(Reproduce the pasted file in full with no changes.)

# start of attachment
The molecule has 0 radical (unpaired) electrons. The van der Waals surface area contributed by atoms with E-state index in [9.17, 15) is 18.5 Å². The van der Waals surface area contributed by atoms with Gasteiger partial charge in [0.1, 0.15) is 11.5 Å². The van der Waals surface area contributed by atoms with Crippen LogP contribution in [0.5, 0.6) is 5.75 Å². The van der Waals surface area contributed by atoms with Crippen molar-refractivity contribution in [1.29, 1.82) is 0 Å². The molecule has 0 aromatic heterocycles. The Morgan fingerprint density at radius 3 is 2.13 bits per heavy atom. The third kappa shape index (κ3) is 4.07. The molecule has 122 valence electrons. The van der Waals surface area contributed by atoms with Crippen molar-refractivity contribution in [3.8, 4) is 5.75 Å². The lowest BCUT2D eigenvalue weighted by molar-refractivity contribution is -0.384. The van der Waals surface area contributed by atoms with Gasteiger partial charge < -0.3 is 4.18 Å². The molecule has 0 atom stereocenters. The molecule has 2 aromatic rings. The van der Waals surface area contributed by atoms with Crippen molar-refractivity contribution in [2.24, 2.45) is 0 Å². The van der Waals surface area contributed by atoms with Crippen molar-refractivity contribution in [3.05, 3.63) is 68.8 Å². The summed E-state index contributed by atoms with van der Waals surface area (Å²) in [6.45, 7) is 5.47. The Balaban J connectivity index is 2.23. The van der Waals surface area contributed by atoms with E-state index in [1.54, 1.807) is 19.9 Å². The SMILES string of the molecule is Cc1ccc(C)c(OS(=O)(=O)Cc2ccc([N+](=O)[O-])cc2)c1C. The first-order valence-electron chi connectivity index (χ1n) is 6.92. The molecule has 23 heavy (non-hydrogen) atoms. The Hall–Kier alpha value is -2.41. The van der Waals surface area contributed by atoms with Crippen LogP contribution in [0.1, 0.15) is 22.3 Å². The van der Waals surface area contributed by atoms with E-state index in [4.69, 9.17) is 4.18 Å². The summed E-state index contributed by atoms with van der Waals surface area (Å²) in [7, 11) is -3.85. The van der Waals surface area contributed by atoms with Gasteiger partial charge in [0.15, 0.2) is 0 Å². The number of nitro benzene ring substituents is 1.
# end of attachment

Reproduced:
The molecule has 0 radical (unpaired) electrons. The van der Waals surface area contributed by atoms with E-state index in [9.17, 15) is 18.5 Å². The van der Waals surface area contributed by atoms with Gasteiger partial charge in [0.1, 0.15) is 11.5 Å². The van der Waals surface area contributed by atoms with Crippen LogP contribution in [0.5, 0.6) is 5.75 Å². The van der Waals surface area contributed by atoms with Crippen molar-refractivity contribution in [1.29, 1.82) is 0 Å². The molecule has 0 aromatic heterocycles. The Morgan fingerprint density at radius 3 is 2.13 bits per heavy atom. The third kappa shape index (κ3) is 4.07. The molecule has 122 valence electrons. The van der Waals surface area contributed by atoms with Crippen molar-refractivity contribution in [3.8, 4) is 5.75 Å². The lowest BCUT2D eigenvalue weighted by molar-refractivity contribution is -0.384. The van der Waals surface area contributed by atoms with Gasteiger partial charge < -0.3 is 4.18 Å². The molecule has 0 atom stereocenters. The molecule has 2 aromatic rings. The van der Waals surface area contributed by atoms with Crippen molar-refractivity contribution in [2.24, 2.45) is 0 Å². The van der Waals surface area contributed by atoms with Crippen molar-refractivity contribution in [3.05, 3.63) is 68.8 Å². The summed E-state index contributed by atoms with van der Waals surface area (Å²) in [6.45, 7) is 5.47. The Balaban J connectivity index is 2.23. The van der Waals surface area contributed by atoms with E-state index in [1.54, 1.807) is 19.9 Å². The SMILES string of the molecule is Cc1ccc(C)c(OS(=O)(=O)Cc2ccc([N+](=O)[O-])cc2)c1C. The first-order valence-electron chi connectivity index (χ1n) is 6.92. The molecule has 23 heavy (non-hydrogen) atoms. The Hall–Kier alpha value is -2.41. The van der Waals surface area contributed by atoms with Crippen LogP contribution in [0.1, 0.15) is 22.3 Å². The van der Waals surface area contributed by atoms with E-state index in [4.69, 9.17) is 4.18 Å². The summed E-state index contributed by atoms with van der Waals surface area (Å²) in [7, 11) is -3.85. The van der Waals surface area contributed by atoms with Gasteiger partial charge in [0.15, 0.2) is 0 Å². The number of nitro benzene ring substituents is 1.